Famke Janssen: A little bit. To me it would have felt better had they just done it in the beginning and the end of the night and in between I could do whatever I wanted. But of course, it doesn’t work like that. And they did an amazing job. To me the strong points of the movie are Gemma and Jeremy and their chemistry. [But] mostly I think it’s the witches. The entire look of them. Once all the witches come together. That part – I just feel you haven’t seen that.
How did you go about crafting the accent for the witch voice?
Famke Janssen: You see me both looking like the normal [version of] myself and then as the witch. The voice had to change somewhat because she’s putting on an act as the normal person. The witch is her true self. So I don’t know. Whatever came out, came out… In a normal performance, you have specific things as an actor – I’ve been doing it for twenty years – so I know how to rehearse. I know how to work on things. I know what can work and what doesn’t but by the time I came here to Berlin and we started working, all of the sudden I looked into the mirror with all this prosthetic makeup on and I remember thinking ‘Right that’s not exactly how I imagined I would look when I was [prepping].’ I had no idea what I was going to look like so then it becomes this balancing act and a little bit of a leap of faith. I’m just going to go in there and hopefully Tommy will [tell me] ‘More or less’ or something and keep me in check.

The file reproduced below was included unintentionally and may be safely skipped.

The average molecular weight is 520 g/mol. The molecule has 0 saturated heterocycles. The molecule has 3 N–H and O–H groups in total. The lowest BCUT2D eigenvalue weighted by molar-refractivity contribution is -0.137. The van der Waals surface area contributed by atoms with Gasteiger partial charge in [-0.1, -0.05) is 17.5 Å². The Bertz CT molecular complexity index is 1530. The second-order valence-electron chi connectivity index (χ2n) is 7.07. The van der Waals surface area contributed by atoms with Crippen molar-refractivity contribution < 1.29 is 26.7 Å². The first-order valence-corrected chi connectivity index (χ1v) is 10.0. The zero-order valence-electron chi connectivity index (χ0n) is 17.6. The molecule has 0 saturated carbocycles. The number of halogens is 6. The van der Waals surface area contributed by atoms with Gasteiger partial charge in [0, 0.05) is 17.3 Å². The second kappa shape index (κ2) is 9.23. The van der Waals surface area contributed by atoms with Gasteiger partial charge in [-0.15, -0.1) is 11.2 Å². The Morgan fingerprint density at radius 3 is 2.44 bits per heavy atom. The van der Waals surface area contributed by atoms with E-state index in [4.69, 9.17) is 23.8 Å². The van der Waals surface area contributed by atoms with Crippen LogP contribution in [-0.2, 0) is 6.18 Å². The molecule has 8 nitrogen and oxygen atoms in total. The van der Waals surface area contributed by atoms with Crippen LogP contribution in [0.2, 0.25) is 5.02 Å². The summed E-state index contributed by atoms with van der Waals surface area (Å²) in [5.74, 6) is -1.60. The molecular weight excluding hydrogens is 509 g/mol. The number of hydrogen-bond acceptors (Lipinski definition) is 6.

What was the process of riding the broomstick? Was it wirework or green screen?
Famke Janssen: It was all wirework with a little bit of green screen to Tommy’s credit. It reminded me of Bryan Singer when we did the first X-Men, in that both of them focused much more on us[ing] what we have — actual prosthetics, actual props — and us[ing] as little CGI as possible. I know that changed somewhat with Bryan later on but in the beginning it was very much like that. And with Tommy too. I was flying on a broomstick. Had I not been able to fly, I would’ve been really upset. That was my highlight of the performance – being able to fly. Being on wires – it’s just fun.
Do you have a different approach when you’re playing a supernatural character like a witch or an X-Men versus someone more based in reality?
Famke Janssen: Sort-of and not. With the X-Men, Bryan Singer was very clear we need to base this in reality. We’re not going to be making the regular superhero movie everybody else has been making up to now. These are just regular people with regular problems. And that’s how we played it. I think with a fairy tale like Hansel and Gretel there’s a little bit of a tongue-in-cheek element to it. It’s not your usual serious everything-is-grounded-in-reality. But you want to always make everything personal. You want to have an audience member be able to connect in some way to this massive prosthetic makeup.
Your character Muriel’s backstory is left up to interpretation to a certain extent. I’m interested for you – did you create your own backstory for the character?